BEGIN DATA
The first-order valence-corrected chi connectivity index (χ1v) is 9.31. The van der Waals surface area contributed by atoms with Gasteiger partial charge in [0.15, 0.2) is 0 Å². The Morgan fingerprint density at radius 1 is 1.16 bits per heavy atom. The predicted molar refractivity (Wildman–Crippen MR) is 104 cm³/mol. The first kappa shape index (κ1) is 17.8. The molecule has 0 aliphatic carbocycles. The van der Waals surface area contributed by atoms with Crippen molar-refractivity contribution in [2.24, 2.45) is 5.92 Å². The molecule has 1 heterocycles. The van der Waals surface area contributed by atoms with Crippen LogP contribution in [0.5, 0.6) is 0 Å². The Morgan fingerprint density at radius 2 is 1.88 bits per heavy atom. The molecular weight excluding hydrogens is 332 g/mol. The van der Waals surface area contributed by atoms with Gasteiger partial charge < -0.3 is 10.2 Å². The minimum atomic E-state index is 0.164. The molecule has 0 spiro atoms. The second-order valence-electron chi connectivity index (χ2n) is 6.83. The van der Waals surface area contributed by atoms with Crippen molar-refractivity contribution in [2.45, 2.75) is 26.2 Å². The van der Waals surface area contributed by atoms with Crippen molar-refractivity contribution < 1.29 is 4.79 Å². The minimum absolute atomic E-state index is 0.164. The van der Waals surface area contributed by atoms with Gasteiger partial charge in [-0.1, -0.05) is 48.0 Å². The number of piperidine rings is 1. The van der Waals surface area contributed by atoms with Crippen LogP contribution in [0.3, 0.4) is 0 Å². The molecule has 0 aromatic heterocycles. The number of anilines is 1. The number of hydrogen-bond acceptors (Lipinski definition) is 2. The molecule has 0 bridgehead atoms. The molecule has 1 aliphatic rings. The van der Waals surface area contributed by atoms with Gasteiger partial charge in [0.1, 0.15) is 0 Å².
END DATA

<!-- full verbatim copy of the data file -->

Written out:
The first-order valence-corrected chi connectivity index (χ1v) is 9.31. The van der Waals surface area contributed by atoms with Gasteiger partial charge in [0.15, 0.2) is 0 Å². The Morgan fingerprint density at radius 1 is 1.16 bits per heavy atom. The predicted molar refractivity (Wildman–Crippen MR) is 104 cm³/mol. The first kappa shape index (κ1) is 17.8. The molecule has 0 aliphatic carbocycles. The van der Waals surface area contributed by atoms with Crippen molar-refractivity contribution in [2.24, 2.45) is 5.92 Å². The molecule has 1 heterocycles. The van der Waals surface area contributed by atoms with Crippen LogP contribution in [0.5, 0.6) is 0 Å². The Morgan fingerprint density at radius 2 is 1.88 bits per heavy atom. The molecular weight excluding hydrogens is 332 g/mol. The van der Waals surface area contributed by atoms with Gasteiger partial charge < -0.3 is 10.2 Å². The minimum atomic E-state index is 0.164. The molecule has 0 spiro atoms. The second-order valence-electron chi connectivity index (χ2n) is 6.83. The van der Waals surface area contributed by atoms with Crippen molar-refractivity contribution in [2.45, 2.75) is 26.2 Å². The van der Waals surface area contributed by atoms with Crippen molar-refractivity contribution < 1.29 is 4.79 Å². The minimum absolute atomic E-state index is 0.164. The van der Waals surface area contributed by atoms with Gasteiger partial charge in [-0.1, -0.05) is 48.0 Å². The number of piperidine rings is 1. The van der Waals surface area contributed by atoms with Crippen LogP contribution in [0.3, 0.4) is 0 Å². The molecule has 0 aromatic heterocycles. The number of anilines is 1. The number of hydrogen-bond acceptors (Lipinski definition) is 2. The molecule has 0 bridgehead atoms. The molecule has 1 aliphatic rings. The van der Waals surface area contributed by atoms with Gasteiger partial charge in [0.1, 0.15) is 0 Å².